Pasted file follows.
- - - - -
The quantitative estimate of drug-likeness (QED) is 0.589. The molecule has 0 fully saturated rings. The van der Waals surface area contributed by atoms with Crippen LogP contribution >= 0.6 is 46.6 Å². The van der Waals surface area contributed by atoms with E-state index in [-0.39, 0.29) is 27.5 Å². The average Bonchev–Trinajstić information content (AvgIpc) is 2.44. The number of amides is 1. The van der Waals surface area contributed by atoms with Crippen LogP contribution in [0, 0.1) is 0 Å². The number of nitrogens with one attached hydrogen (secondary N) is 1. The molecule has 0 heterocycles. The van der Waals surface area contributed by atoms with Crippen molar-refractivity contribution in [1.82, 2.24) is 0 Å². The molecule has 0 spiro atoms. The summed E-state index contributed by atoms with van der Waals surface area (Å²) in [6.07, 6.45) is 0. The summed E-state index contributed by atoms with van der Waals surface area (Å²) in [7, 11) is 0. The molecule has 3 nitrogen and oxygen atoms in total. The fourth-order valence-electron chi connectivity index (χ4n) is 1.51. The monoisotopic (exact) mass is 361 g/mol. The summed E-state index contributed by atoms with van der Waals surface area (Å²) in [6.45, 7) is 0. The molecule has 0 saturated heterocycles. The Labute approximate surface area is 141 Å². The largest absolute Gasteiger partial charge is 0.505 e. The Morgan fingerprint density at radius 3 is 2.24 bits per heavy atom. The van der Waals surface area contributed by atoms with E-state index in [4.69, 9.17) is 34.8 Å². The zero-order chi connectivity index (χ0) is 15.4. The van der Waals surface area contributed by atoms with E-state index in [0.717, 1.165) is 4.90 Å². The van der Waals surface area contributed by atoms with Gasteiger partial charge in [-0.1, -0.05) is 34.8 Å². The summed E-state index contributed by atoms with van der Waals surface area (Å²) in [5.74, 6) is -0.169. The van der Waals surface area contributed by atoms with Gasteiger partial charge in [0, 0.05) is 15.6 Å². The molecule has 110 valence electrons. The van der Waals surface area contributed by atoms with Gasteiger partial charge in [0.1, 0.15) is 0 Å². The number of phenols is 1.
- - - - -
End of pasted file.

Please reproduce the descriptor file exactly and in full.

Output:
The quantitative estimate of drug-likeness (QED) is 0.589. The molecule has 0 fully saturated rings. The van der Waals surface area contributed by atoms with Crippen LogP contribution >= 0.6 is 46.6 Å². The van der Waals surface area contributed by atoms with E-state index in [-0.39, 0.29) is 27.5 Å². The average Bonchev–Trinajstić information content (AvgIpc) is 2.44. The number of amides is 1. The van der Waals surface area contributed by atoms with Crippen LogP contribution in [0, 0.1) is 0 Å². The number of nitrogens with one attached hydrogen (secondary N) is 1. The molecule has 0 heterocycles. The van der Waals surface area contributed by atoms with Crippen molar-refractivity contribution in [1.82, 2.24) is 0 Å². The molecule has 0 spiro atoms. The summed E-state index contributed by atoms with van der Waals surface area (Å²) in [6.07, 6.45) is 0. The summed E-state index contributed by atoms with van der Waals surface area (Å²) in [7, 11) is 0. The molecule has 3 nitrogen and oxygen atoms in total. The fourth-order valence-electron chi connectivity index (χ4n) is 1.51. The monoisotopic (exact) mass is 361 g/mol. The summed E-state index contributed by atoms with van der Waals surface area (Å²) in [6.45, 7) is 0. The molecule has 0 saturated heterocycles. The Labute approximate surface area is 141 Å². The largest absolute Gasteiger partial charge is 0.505 e. The Morgan fingerprint density at radius 3 is 2.24 bits per heavy atom. The van der Waals surface area contributed by atoms with E-state index in [4.69, 9.17) is 34.8 Å². The zero-order chi connectivity index (χ0) is 15.4. The van der Waals surface area contributed by atoms with E-state index in [0.717, 1.165) is 4.90 Å². The van der Waals surface area contributed by atoms with Gasteiger partial charge in [-0.1, -0.05) is 34.8 Å². The summed E-state index contributed by atoms with van der Waals surface area (Å²) in [5.74, 6) is -0.169. The van der Waals surface area contributed by atoms with Gasteiger partial charge in [0, 0.05) is 15.6 Å². The molecule has 110 valence electrons. The van der Waals surface area contributed by atoms with Gasteiger partial charge in [0.1, 0.15) is 0 Å². The number of phenols is 1.